A couple hours later, as we sat at lunch with my mother-in-law celebrating her eighty-fifth birthday at Swiss Chalet, after I had commented how she certainly didn't look eighty-five and she had responded how she certainly felt eighty-five, how using a walker to get around the nursing home and taking Tylenol 3 extra strength pills to calm the continual pain in her curving spine made her aging quite obvious to her, the best I could do was, "Yeah, but it sure beats the alternative." And she responded, "Yes, that's so true."
The day before, I smiled when a colleague spoke of someone in their mid-fifties drifting towards the sunset years and retirement, wondering if she recognized that I had recently celebrated my fifty-fifth birthday. And I thought of a friend whose father passed away before passing this milestone, a statistic of the same cancer I have apparently survived. And I thought too of three friends with whom I had sung in a gospel band, all of whom never made it past age fifty-five, two of whom were victims of colorectal cancer.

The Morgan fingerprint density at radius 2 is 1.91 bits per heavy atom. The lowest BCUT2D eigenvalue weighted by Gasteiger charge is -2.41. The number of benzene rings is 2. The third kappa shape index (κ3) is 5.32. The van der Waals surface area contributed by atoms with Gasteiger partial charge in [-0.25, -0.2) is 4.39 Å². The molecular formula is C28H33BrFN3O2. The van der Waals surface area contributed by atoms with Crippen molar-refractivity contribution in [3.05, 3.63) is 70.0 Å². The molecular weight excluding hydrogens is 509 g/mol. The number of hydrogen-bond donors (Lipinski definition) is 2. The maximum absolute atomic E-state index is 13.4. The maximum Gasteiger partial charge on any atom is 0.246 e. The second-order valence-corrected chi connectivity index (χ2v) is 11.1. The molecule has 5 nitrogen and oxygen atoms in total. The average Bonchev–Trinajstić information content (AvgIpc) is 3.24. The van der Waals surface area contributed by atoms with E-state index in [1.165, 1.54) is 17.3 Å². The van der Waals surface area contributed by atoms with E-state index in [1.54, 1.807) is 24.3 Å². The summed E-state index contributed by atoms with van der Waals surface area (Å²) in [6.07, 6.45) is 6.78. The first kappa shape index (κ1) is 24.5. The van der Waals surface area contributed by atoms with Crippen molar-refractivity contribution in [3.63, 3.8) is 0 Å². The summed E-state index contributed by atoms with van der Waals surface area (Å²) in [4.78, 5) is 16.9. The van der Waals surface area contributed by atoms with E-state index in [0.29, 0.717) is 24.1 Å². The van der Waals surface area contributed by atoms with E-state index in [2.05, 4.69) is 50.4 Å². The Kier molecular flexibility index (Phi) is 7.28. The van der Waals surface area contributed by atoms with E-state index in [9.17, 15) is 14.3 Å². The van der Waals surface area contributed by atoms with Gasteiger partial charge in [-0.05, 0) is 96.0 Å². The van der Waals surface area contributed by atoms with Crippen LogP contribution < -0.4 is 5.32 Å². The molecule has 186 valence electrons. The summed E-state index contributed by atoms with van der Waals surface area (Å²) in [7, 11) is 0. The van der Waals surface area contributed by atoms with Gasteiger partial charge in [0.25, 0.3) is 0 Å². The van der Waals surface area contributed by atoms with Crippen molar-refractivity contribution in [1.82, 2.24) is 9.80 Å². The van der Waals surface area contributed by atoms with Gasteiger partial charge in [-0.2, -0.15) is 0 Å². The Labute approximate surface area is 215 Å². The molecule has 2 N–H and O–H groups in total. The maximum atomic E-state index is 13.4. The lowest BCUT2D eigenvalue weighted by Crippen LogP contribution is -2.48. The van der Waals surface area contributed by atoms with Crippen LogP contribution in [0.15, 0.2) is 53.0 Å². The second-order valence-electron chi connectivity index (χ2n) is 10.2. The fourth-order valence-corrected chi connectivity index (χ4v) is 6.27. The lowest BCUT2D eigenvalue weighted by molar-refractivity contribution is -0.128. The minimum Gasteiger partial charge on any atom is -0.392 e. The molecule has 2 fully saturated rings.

Whether it's drifting towards the sunset years and each new insult to the body or embracing the simple opportunities of time and energy still available, I guess it's inevitable that milestones and special occasions remind us of the passage of time.
Tomorrow is Father's Day. My sons are grown men now and both working all day. But they will join my wife and me in the evening for a BBQ, weather permitting, or a restaurant meal, weather demanding. I'll get a card and another reminder that time marches on, thankful that the march still includes me and so many that I love. I'll read Randy Pausch's book, The Last Lecture, about a father's tribute and legacy to his three young children with whom he almost certainly will not spend another Father's Day. I'll shed a tear or two, thankful for what I have, who makes my life so worth living, and for the hopes and dreams that sustain other fathers like Randy and me.